Foodie: I know you do. But when you get like this, you never bring me down. You manage to turn your darkness into humour, which brings me joy.
Beast: My texting game has been very, very strong lately.
At home, we sat in the sun room and read our books while sipping on cocktails of Capo Capo with a splash of grapefruit sparkling water (delicious.)
Beast: You know that you can talk to me about anything, right?
Foodie: Of course I do. I think I’m just having a hard time doing the work to figure out exactly what it is that I’d like to say. Does that make sense?
Beast: Yes, it does.
Foodie: The last time I saw a therapist was in my 20s, when the weight of my parents’ separation hit me, but the therapist had…
Beast: The therapist had braces, so you had a hard time concentrating.
Foodie: Oh I see I’ve told you that one before. And it just proves my point: I have nothing to say, or nothing new to say, or nothing worth saying, and I’m sick of my own voice. Is this what writer’s block is?
Writing the Metro column, as stressful as it was, forced me to find something to say week to week. But late in May, on account of some restructuring, they cut my word count, and my fee. Writing fewer words isn’t actually easier. So we parted ways. I was disappointed, but it worked out, oddly, in the end: Russ, my mom’s partner, died a few weeks later, and nearly every weekend–the time I’d normally dedicate to the column–we’ve been driving to London. Wrapping up Russ’ estate has been relatively easy compared to her sister’s, my Aunt Sandy, who died in February. My mom is the executor of both their wills –of the two people to whom she was closest, save for me and my brother, right now. And here I am, with a little free time on my hands, overwhelmed with teenage-like ennui, listening to Father John Misty and Brian Eno. Only I’m not a teenager. Shouldn’t I know who I am by now?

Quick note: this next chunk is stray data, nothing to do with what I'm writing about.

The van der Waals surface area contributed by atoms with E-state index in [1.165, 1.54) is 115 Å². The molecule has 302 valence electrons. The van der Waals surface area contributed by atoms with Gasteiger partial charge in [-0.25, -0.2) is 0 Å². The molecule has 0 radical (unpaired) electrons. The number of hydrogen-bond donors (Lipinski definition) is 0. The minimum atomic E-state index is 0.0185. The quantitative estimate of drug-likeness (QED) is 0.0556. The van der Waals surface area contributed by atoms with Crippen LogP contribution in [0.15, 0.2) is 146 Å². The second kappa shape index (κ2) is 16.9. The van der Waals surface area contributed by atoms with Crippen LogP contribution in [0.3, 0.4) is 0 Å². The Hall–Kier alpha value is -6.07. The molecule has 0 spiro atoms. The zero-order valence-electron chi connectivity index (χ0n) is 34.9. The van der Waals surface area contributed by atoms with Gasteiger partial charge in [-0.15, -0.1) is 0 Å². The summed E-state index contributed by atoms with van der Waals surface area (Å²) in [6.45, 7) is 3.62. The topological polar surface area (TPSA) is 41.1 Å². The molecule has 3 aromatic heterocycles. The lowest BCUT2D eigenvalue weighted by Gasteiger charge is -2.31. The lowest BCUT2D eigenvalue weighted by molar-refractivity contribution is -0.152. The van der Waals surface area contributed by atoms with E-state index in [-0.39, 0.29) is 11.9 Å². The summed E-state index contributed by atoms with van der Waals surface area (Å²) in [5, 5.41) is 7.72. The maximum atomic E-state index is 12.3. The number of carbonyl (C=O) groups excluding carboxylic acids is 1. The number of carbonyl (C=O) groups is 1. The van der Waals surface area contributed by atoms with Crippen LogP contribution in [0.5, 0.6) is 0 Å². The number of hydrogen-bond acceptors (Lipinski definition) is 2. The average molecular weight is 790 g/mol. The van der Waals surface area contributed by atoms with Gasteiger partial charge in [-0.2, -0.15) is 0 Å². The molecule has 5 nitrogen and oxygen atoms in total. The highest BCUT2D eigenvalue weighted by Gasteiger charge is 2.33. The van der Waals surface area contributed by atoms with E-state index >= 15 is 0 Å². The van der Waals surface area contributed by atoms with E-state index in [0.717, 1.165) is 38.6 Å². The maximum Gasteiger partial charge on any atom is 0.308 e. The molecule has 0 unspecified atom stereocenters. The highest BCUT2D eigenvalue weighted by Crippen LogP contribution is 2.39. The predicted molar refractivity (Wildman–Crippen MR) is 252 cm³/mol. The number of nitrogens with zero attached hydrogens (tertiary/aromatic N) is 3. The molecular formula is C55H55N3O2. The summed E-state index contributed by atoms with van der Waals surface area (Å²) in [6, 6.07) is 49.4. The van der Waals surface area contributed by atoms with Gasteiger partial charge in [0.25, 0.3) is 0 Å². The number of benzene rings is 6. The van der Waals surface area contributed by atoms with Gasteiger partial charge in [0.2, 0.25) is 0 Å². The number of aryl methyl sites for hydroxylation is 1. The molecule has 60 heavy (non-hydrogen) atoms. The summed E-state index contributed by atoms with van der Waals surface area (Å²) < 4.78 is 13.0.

It was magic hour in the sun room, where we kept reading and sipping our cocktails. The trees were blowing–is there any sound more beautiful?–and I smelled that distinct, yet hard-to-put-your-finger-on scent of Autumn. I thought about how excited I used to get this time of year–the weekend before going back to school. And I thought about the first day of Grade 7, when, as usual, I wore a dress that my mom bought for me from K-Mart, where she worked part time. It was grey with white polka dots. I matched it with a pair of grey deck shoes, which I wore with white socks pulled up to my knees. When I got to my new school, all my friends were outfitted in designer sweatshirts, Polo shirts, cuffed jeans, and Bass Weejuns penny loafers. Why hadn’t anyone told me? The week before, we’d still been playing with Barbies together, and riding our bikes down dirt roads. They’d grown up over night, and I hadn’t.
After gym class that day, I heard a girl in the change room make fun of what I wore. The following weekend, my mom bought me a Polo shirt, and a Roots sweatshirt and a pair of penny loafers. I became one of them.
I thought about that version of me with some regret, and wondered what would’ve happened if I’d kept on dressing like Eleven from Stranger Things and didn’t give a fuck.
But “what if” is a silly game to play. So I sat back, with some heaviness in my chest (although it felt less like anxiety and more like unchartered territory, waiting to be removed, turned over, and examined), and decided to enjoy the mystery of it all.